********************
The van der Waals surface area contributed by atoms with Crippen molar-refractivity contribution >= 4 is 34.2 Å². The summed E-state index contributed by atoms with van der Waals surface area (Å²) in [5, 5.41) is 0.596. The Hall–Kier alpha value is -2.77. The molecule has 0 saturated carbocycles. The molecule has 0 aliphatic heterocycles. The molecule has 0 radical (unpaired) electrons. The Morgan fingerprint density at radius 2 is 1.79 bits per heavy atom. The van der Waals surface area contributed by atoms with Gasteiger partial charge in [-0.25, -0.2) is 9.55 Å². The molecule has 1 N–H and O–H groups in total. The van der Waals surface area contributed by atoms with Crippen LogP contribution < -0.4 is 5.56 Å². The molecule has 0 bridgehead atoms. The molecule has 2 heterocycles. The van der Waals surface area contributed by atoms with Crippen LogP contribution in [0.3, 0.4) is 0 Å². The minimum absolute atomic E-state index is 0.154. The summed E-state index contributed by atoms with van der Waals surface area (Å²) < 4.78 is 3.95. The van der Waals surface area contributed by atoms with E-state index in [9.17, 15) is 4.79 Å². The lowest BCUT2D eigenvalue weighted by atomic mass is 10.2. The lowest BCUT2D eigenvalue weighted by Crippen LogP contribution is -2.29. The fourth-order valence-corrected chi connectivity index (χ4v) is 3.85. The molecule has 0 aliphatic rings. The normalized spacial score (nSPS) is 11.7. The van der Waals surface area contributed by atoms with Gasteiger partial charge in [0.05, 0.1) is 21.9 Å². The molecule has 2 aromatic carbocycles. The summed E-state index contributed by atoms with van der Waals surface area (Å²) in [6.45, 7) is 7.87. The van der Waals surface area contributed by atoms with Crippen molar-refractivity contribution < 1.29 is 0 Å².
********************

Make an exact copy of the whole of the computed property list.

The van der Waals surface area contributed by atoms with Crippen molar-refractivity contribution >= 4 is 34.2 Å². The summed E-state index contributed by atoms with van der Waals surface area (Å²) in [5, 5.41) is 0.596. The Hall–Kier alpha value is -2.77. The molecule has 0 saturated carbocycles. The molecule has 0 aliphatic heterocycles. The molecule has 0 radical (unpaired) electrons. The Morgan fingerprint density at radius 2 is 1.79 bits per heavy atom. The van der Waals surface area contributed by atoms with Gasteiger partial charge in [-0.25, -0.2) is 9.55 Å². The molecule has 1 N–H and O–H groups in total. The van der Waals surface area contributed by atoms with Crippen LogP contribution < -0.4 is 5.56 Å². The molecule has 0 bridgehead atoms. The molecule has 2 heterocycles. The van der Waals surface area contributed by atoms with Crippen LogP contribution in [0.3, 0.4) is 0 Å². The minimum absolute atomic E-state index is 0.154. The summed E-state index contributed by atoms with van der Waals surface area (Å²) < 4.78 is 3.95. The van der Waals surface area contributed by atoms with E-state index in [9.17, 15) is 4.79 Å². The lowest BCUT2D eigenvalue weighted by atomic mass is 10.2. The lowest BCUT2D eigenvalue weighted by Crippen LogP contribution is -2.29. The fourth-order valence-corrected chi connectivity index (χ4v) is 3.85. The molecule has 0 aliphatic rings. The normalized spacial score (nSPS) is 11.7. The van der Waals surface area contributed by atoms with Gasteiger partial charge in [0.05, 0.1) is 21.9 Å². The molecule has 2 aromatic carbocycles. The summed E-state index contributed by atoms with van der Waals surface area (Å²) in [6.45, 7) is 7.87. The van der Waals surface area contributed by atoms with Crippen molar-refractivity contribution < 1.29 is 0 Å².